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Alexander von Humboldt: „The City of Mexico“, in: ders., Sämtliche Schriften digital, herausgegeben von Oliver Lubrich und Thomas Nehrlich, Universität Bern 2021. URL: <https://humboldt.unibe.ch/text/1809-Voyage_de_MM-37-neu> [abgerufen am 17.04.2024].

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Titel The City of Mexico
Jahr 1821
Ort Annapolis, Maryland
Nachweis
in: Maryland Gazette and Political Intelligencer 77:36 (6. September 1821), S. [1].
Sprache Englisch
Typografischer Befund Antiqua; Spaltensatz.
Identifikation
Textnummer Druckausgabe: II.76
Dateiname: 1809-Voyage_de_MM-37-neu
Statistiken
Seitenanzahl: 1
Spaltenanzahl: 2
Zeichenanzahl: 5189

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|1| |Spaltenumbruch|

the city of mexico.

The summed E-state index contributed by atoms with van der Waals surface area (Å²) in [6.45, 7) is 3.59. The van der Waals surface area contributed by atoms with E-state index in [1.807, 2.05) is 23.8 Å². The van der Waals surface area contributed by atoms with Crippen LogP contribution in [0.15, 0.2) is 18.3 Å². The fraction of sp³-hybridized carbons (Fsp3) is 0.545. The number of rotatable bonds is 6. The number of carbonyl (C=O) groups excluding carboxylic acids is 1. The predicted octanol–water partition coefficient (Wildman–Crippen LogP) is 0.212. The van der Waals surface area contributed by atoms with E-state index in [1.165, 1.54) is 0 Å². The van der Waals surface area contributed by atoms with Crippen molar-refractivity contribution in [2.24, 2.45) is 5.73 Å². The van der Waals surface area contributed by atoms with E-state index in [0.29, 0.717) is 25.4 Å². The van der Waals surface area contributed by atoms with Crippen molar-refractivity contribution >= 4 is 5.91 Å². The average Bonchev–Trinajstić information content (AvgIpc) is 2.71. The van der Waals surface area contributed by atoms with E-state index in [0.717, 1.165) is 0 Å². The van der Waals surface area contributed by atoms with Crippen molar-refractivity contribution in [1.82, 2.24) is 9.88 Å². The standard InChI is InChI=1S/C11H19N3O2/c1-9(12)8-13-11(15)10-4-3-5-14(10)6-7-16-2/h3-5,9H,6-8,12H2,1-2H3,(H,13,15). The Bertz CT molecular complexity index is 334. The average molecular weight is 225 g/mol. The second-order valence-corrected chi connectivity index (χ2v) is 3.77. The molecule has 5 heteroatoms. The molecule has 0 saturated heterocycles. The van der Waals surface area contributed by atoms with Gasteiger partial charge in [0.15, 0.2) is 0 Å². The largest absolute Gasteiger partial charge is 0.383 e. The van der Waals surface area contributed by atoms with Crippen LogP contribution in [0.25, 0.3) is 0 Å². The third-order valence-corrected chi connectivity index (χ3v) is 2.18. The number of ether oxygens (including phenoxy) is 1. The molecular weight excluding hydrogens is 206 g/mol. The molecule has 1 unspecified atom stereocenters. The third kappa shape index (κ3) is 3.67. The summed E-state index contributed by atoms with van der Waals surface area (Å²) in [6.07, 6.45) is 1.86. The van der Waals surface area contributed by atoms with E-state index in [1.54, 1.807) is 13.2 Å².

Abridged from the travels of Baronde Humboldt, for the Americas. The city of Mexico is situated ina vale, surrounded by verdant andlofty mountains. The capitol, re-constructed by the Spaniards, ex-hibits, perhaps, a less vivid, thougha more august and majestic appear-ance. With the exception of Pe-tersburg, Berlin, and Philadelphia,and some quarters of Westminter,there does not exist a city of thesame extent, which can be compar-ed to the capital of New Spain, forthe uniform level of the ground onwhich it stands, for the regularityand breadth of the streets, and theextent of the public places. Thearchitecture generally is of a verypure style, and there are even edifi-ces of very beautiful structure.The balustrades and gates are all ofBiscay iron. The edifice destinedfor the school of mines, for whichthe country furnished a sum of morethan three millions of francs,(125,000l. sterling,) would adorn theprincipal palaces of Paris or London.Two great palaces were recentlyconstructed by Mexican artists, pu-pils of the Academy of Fine Arts ofthe capitol. One of these palacesexhibits a very beautiful oval peris-tyle of coupled columns. The trav-eller justly admires a vage circum-ference, paved with porphyry flags,and enclosed with an iron railing,richly ornamented with bronze, con-taining an equestrian statue of King Charles IV. The city of Mexico isremarkable for its excellent police.The most parts of the streets havevery broad pavements, and they areclean and well lighted. The objectswhich generally attract the attentionof the traveller are, 1. The cathe-dral, which has two towers, orna-namented with pillars and statues,& is of very beautiful symmetry. 2.The Treasury, from which, sincethe beginnning of the 16th century,more than 6,500 millions in gold andsilver have been coined. 3. TheConvents, among which the greatconvent of St. Francis is particular-ly distinguished which, from almsalone, posesses an annual revenueof half a million of francs. 4. TheHospital, or rather the two unitedhospitals, of which the one main-tains 600, the other 800 childrenand old people. 5. The Acordada,a fine edifice, of which the prisonsare generally spacious and well air-ed. 6. The School of mines, withits fine collections in physics, me-chanics, and mineralogy. 7. TheBotanical Garden, which is extreme-ly rich in vegetable productions. 8. The edifices of the University andPublic Library. 9. The equestri-an statue of King Charles IV. Ac-cording to the most recent and leastuncertain dates, the actual popula-tion of the city of Mexico appearsto be from 132 to 140,000 souls.The clergy of Mexico is extremelynumerous. The Archbishop possess-es a revenue of 682,5000 livres, (11,120l. sterling.) The revenue of theInquisition amounts 200,000 livres.The market of Mexico is richly sup-plied. |Spaltenumbruch| The greater part of the roots arecultivated on the Chinampas, calledby the Europeans floating gardens.They are towed with long poles.The edges of the squares are gene-rally ornamented with flowers. Thepromenade in boats around the Chi-nampas, is one of the most agreea-ble that can be enjoyed in the envi-rons of Mexico. No city of the new continent,without even excepting those of theUnited States, can display suchgreat, solid and scientific establish-ments as the capital of Mexico. Inthe Academy of the Arts is a muchfiner and more complete collectionof casts than is to be found in anypart of Germany. The collectionof casts brought to Mexico, costthe King 200,000 francs. The revenue of the Academy ofFine Arts at Mexico amounts to125,000 francs. It is impossiblenot to perceive the influence of thisestablishment on the taste of thenation. What a number of beauti-ful edifices are to be seen at Mexico!nay, even in the provincial towns!Those monuments, which frequent-ly cost a million, and a million anda half of francs, would appear toadvantage in the finest streets ofSt. Petersburgh, Berlin or Paris. M. Talso, professor of sculptureat Mexico, was even able to cast anequestrian statue of King CharlesIV, which, with the exception of theMarcus Aurelius at Rome, surpass-es in beauty and purity of style,every thing which remains in thisway in Europe. Instruction is com-municated gratis at the Academy ofFine Arts. The architectural workscarried on in the capital of Mexicoare so great, that notwithstandingthe low rate of wages, the superbedifice for the school of mines willcost at least three millions of francs. Nothing can present a more richand varied appearance than the val-ley, when in a fine summer morningwe transport ourselves to the topof one of the towers of the Cathe-dral of Mexico. The city appearsas if washed by the waters of theLake of Fezcuco, whose basin, sur-rounded by villages and hamlets,brings to mind the most beautifullakes of the mountains of Switzer-land. Large avenues of elms andpoplars lead in every direction tothe capitol, and two aqueducts, con-structed over archs of very greatelevation, cross the plain, and ex-hibit an appearance equally agreea-ble and interesting.